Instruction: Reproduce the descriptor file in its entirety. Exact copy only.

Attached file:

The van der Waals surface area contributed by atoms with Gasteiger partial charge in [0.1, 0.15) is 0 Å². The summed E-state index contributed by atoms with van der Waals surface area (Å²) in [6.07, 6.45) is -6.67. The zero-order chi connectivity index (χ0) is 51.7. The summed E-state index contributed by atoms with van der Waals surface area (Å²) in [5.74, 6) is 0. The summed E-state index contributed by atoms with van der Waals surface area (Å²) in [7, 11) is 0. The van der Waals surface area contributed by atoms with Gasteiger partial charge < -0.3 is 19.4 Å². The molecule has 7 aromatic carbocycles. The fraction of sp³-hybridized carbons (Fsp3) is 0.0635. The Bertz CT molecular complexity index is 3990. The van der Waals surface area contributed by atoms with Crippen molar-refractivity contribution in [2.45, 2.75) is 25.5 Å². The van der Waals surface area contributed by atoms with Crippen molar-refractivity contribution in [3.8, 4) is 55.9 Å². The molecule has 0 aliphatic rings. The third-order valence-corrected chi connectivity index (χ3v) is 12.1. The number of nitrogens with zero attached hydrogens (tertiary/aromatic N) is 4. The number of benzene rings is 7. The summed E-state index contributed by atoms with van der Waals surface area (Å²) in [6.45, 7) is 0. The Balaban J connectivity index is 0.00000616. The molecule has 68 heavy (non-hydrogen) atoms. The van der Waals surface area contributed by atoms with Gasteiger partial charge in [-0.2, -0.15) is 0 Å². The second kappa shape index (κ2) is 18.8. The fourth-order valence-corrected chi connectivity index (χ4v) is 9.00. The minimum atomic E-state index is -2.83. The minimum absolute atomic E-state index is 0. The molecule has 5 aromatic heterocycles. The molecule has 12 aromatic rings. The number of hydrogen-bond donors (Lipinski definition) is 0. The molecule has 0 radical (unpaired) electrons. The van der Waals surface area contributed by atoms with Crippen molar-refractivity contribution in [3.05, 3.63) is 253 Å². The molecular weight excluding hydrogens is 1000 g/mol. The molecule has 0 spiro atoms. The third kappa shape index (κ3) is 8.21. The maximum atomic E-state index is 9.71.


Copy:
The van der Waals surface area contributed by atoms with Gasteiger partial charge in [0.1, 0.15) is 0 Å². The summed E-state index contributed by atoms with van der Waals surface area (Å²) in [6.07, 6.45) is -6.67. The zero-order chi connectivity index (χ0) is 51.7. The summed E-state index contributed by atoms with van der Waals surface area (Å²) in [5.74, 6) is 0. The summed E-state index contributed by atoms with van der Waals surface area (Å²) in [7, 11) is 0. The van der Waals surface area contributed by atoms with Gasteiger partial charge < -0.3 is 19.4 Å². The molecule has 7 aromatic carbocycles. The fraction of sp³-hybridized carbons (Fsp3) is 0.0635. The Bertz CT molecular complexity index is 3990. The van der Waals surface area contributed by atoms with Crippen molar-refractivity contribution in [2.45, 2.75) is 25.5 Å². The van der Waals surface area contributed by atoms with Crippen molar-refractivity contribution in [3.8, 4) is 55.9 Å². The molecule has 0 aliphatic rings. The third-order valence-corrected chi connectivity index (χ3v) is 12.1. The number of nitrogens with zero attached hydrogens (tertiary/aromatic N) is 4. The number of benzene rings is 7. The summed E-state index contributed by atoms with van der Waals surface area (Å²) in [6.45, 7) is 0. The Balaban J connectivity index is 0.00000616. The molecule has 68 heavy (non-hydrogen) atoms. The van der Waals surface area contributed by atoms with Gasteiger partial charge in [-0.2, -0.15) is 0 Å². The second kappa shape index (κ2) is 18.8. The fourth-order valence-corrected chi connectivity index (χ4v) is 9.00. The minimum atomic E-state index is -2.83. The minimum absolute atomic E-state index is 0. The molecule has 5 aromatic heterocycles. The molecule has 12 aromatic rings. The number of hydrogen-bond donors (Lipinski definition) is 0. The molecule has 0 radical (unpaired) electrons. The van der Waals surface area contributed by atoms with Crippen molar-refractivity contribution in [3.05, 3.63) is 253 Å². The molecular weight excluding hydrogens is 1000 g/mol. The molecule has 0 spiro atoms. The third kappa shape index (κ3) is 8.21. The maximum atomic E-state index is 9.71.